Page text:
It’s not just Canada

Both Jimmy and Patriotz pointed out this story: real estate markets around the globe are slumping once again, but the change is most dramatic in Canada.

Canada led in the global housing recovery in the first quarter of 2010, but moderating global growth, heightened financial market volatility and sluggish job creation have led to a “dramatic” slowdown in Canada, according to the Global Real Estate Trends report released Tuesday from Scotia Economics.

“Global real estate markets entered 2010 with a renewed sense of optimism, piggybacking on the broader economic recovery underway,” Adrienne Warren, senior economist at Scotia Economics said in the report. “Housing demand and pricing improved in the first quarter of the year in the majority of the advanced nations we track, benefiting from ultralow interest rates, improved affordability, and in some cases, government purchase incentives.”

Australia and Canada, with inflation-adjusted average home prices rising at double-digit rates, led the pack, echoing their relatively favourable employment and lending conditions. Sweden, Switzerland and the U.K. also saw home price increases, while U.S. and French markets reported small declines.

..of course that ‘most dramatic’ change in Canada means the gains are a lot smaller than they used to be, here in Vancouver we’re just starting to see small losses – mostly less than 5% so far.

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VanRant

@VHB: Have you factored the plane load of 50 Asians that is coming to Canada to buy real estate?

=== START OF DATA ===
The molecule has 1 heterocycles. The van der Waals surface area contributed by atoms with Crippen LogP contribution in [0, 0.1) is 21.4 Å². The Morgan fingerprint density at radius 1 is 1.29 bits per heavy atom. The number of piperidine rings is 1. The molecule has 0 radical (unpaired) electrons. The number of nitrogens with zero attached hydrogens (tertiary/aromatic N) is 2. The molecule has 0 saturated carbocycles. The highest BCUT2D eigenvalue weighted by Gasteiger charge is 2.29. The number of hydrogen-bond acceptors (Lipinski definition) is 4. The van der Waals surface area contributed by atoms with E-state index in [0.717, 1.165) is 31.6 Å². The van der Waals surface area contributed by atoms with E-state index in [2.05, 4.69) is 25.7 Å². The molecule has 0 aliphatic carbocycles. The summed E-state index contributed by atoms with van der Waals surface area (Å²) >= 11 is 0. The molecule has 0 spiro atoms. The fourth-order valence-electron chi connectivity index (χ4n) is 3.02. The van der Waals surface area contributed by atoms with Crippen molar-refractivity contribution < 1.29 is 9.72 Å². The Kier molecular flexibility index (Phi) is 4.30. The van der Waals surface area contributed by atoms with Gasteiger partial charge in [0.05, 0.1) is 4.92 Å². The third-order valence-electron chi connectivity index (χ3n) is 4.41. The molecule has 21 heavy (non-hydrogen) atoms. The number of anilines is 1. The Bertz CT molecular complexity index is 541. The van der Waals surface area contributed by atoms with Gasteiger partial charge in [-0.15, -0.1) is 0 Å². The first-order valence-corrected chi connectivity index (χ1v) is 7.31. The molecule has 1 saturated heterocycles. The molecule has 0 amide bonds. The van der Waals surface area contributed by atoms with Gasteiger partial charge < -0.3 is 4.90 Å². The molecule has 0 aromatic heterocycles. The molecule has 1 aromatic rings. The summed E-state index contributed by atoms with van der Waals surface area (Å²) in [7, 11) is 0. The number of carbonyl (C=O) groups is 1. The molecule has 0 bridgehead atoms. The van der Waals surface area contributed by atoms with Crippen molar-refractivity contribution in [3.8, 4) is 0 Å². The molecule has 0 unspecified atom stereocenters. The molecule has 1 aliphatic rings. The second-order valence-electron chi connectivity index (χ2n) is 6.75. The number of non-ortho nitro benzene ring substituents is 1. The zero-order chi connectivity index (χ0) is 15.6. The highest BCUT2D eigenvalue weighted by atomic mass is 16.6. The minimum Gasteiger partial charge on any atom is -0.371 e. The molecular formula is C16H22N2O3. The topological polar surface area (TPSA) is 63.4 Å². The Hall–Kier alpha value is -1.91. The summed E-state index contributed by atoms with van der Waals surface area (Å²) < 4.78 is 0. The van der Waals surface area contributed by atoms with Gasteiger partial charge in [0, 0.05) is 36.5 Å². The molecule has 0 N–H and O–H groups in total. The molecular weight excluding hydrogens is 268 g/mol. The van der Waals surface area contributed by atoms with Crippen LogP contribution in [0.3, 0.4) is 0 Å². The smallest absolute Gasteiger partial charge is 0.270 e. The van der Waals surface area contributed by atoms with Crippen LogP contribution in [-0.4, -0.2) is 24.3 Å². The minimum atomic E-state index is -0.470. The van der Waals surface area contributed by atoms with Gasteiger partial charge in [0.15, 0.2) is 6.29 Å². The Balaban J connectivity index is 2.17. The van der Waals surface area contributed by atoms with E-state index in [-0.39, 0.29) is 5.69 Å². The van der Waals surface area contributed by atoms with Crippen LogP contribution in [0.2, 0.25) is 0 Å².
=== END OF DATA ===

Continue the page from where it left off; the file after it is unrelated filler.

patriotz

@Anonymous:

Even with normal prices people still get mortgages.

With normal prices, it's better to borrow money to buy (with a reasonable down payment) than to rent until you've saved the whole purchase price because…

BUYING IS CHEAPER THAN RENTING.

It's that simple.

Anonymous(GStrader)

: Yes, it is the "and more" part that I was asking about! 🙂 Not many people I know use the phrase "well posed question".

VHB

@Anonymous(GStrader): I am a millionaire dilettante, a renaissance man, and yet more.

Anonymous(GStrader)

: Are you a mathematician or physicist by any chance?

crabman

Real estate markets around the globe are slumping once again, but the change is most dramatic in Canada.

Hey bulls, looks like the suckers rally is over. Hope you cashed out while you could!

P.S. If any flippers are reading this, you are so screwed!

Anonymouse

@crashcow: Most regular posters of this blog understand the dynamics of housing bubbles well. What is also an interesting puzzle is why some people naturally understand these concepts while others don’t? I think most people understand the concept of a bubble and recognize when housing prices are insane. The problem is figuring out WHEN the bubble will burst. I remember talking about a bubble in 2005/2006 and expectations of a crash. It didn't happen. So when irrational exuberance continues and prices continue to rise despite strong evidence of a bubble, then people question their ability to recognize one and accept the futility in trying to time it. Besides, those people who bought RE in 2006 despite very strong evidence of a bubble ended up doing pretty well for themselves. So who is to say what the benefit is of "understanding… Read more »

VHB

@Anonymous: It is a linear projection, using the average data we have seen so far this month.

Note that this is a projection, not a prediction. Projections are not intended to be accurate necessarily, they are intended to answer some specific well posed question.

This projection provides an answer to the question, "what will end of month sales and listings totals be, if we continue on this same pace?"

I think that is a useful projection.

If you want to speculate about what would happen if we had a slower or a faster pace, one could do that too.

Anonymous

@VHB:

"Here is the projection for August 2010, based on data so far in August."

How accurate are these projections usually, so far from the end of the month?

Anonymous

@Teddybear:

" Well, if prices were normal, not inflated, a working couple could save enough money in 10 or 15 years to buy an apartment or a house with savings, not borrow from bank. "

Yes, and they could collect the keys just in time for their children to move out. Even with normal prices people still get mortgages.

Anonymous

@Boombust: